Jun 29, 2015
New book addresses error reduction from an oncology-specific viewpoint
Oncology practitioners have a new resource for their quality-improvement arsenal: Clinical Oncology and Error Reduction, published in May 2015, is the first single-volume publication to address medical errors in the setting of cancer care. The book is co-edited by ASCO member Antonella Surbone, MD, PhD, FACP, of New York University, and Michael Rowe, PhD, of Yale School of Medicine. Intended as both a training tool and a think-piece, the book strikes a balance between providing valuable practical information and guidance and opening up a conversation about humanism, emotions, and relationships between providers and patients.
Dr. Surbone shared with ASCO Connection her insights about patient safety and medical errors and offered a glimpse into the history that led to this new publication.
AC: Why is it important to examine medical errors specifically in the context of clinical oncology, as you do in the book?
Dr. Surbone: The nature of cancer care makes oncologists uniquely vulnerable to the difficulties associated with identifying, understanding, disclosing, and managing medical error and its aftermath. Because of this, along with the psychosocial repercussions of cancer on patients and their families, oncology as a specialty is also uniquely situated to provide medical leadership regarding medical error within and beyond its disciplinary boundaries to medicine. .
AC: As a specialist in oncology and bioethics, what unique perspective do you bring to the problem of medical errors?
Dr. Surbone: I graduated from medical school in Italy, and at the age of 24 I became a medical oncology fellow at the National Cancer Institute (NCI), Milan, under Dr. Gianni Bonadonna. This was the time of the first studies on adjuvant chemotherapy for breast cancer and combined treatment for Hodgkin and non-Hodgkin lymphomas. I could say that the first thing I learned was how to follow strict guidelines to avoid errors in experimental therapies.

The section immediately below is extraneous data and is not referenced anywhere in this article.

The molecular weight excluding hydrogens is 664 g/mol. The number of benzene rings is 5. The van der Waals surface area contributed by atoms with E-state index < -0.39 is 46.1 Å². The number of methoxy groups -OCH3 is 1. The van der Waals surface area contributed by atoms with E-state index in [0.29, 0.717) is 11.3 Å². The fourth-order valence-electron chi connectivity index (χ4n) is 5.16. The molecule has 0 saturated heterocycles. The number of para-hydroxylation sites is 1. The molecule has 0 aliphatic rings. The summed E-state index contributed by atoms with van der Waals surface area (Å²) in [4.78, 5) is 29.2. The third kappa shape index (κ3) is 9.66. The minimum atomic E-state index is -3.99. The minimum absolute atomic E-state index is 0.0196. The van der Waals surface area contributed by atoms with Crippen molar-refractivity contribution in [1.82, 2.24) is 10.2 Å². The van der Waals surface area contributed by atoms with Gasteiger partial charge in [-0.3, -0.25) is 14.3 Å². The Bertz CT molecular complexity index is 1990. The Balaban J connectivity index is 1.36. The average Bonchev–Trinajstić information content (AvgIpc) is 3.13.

After two years, I came to the United States as fellow at the NCI, then directed by Dr. Vincent T. DeVita, Jr., in the Medicine Branch; there, too, responsibility toward patients and patient safety came first. I recall all the many step-checks for each chemotherapy order that we wrote. As an Italian, for example, I used to write the numbers 4 and 7 differently from my U.S. colleagues, and almost always the nurse or pharmacist would come to me to double-check and have it rewritten. I was so impressed by the efficiency of this teamwork, and grateful for all the mistakes that were prevented by this strict Institutional and system control.
Still, from my 25 years of oncology practice as attending in New York at Memorial Sloan Kettering Cancer Center and then Bellevue Hospital, I had plenty of occasions to realize that errors were not only related to treatment prescription, but also involved our knowledge and judgment (what Aristotle called phronesis) as physicians in diagnosis and prognosis, as well as in communicating with our patients. Over the years, I became more aware of how oncology entails complex and multidisciplinary treatments, at times experimental, often involving concomitant anticancer and supportive therapies, different specialists and multiple patient-doctor relationships: this makes our patients especially vulnerable to medical errors.
As I earned a doctorate degree in philosophy at Fordham University, I started focusing on the ethical and social implications of global cancer care. I began exploring the philosophical nature of error and forgiveness, as well as the impact of medical errors on the patient-doctor relationship and the reciprocal trust that sustains it.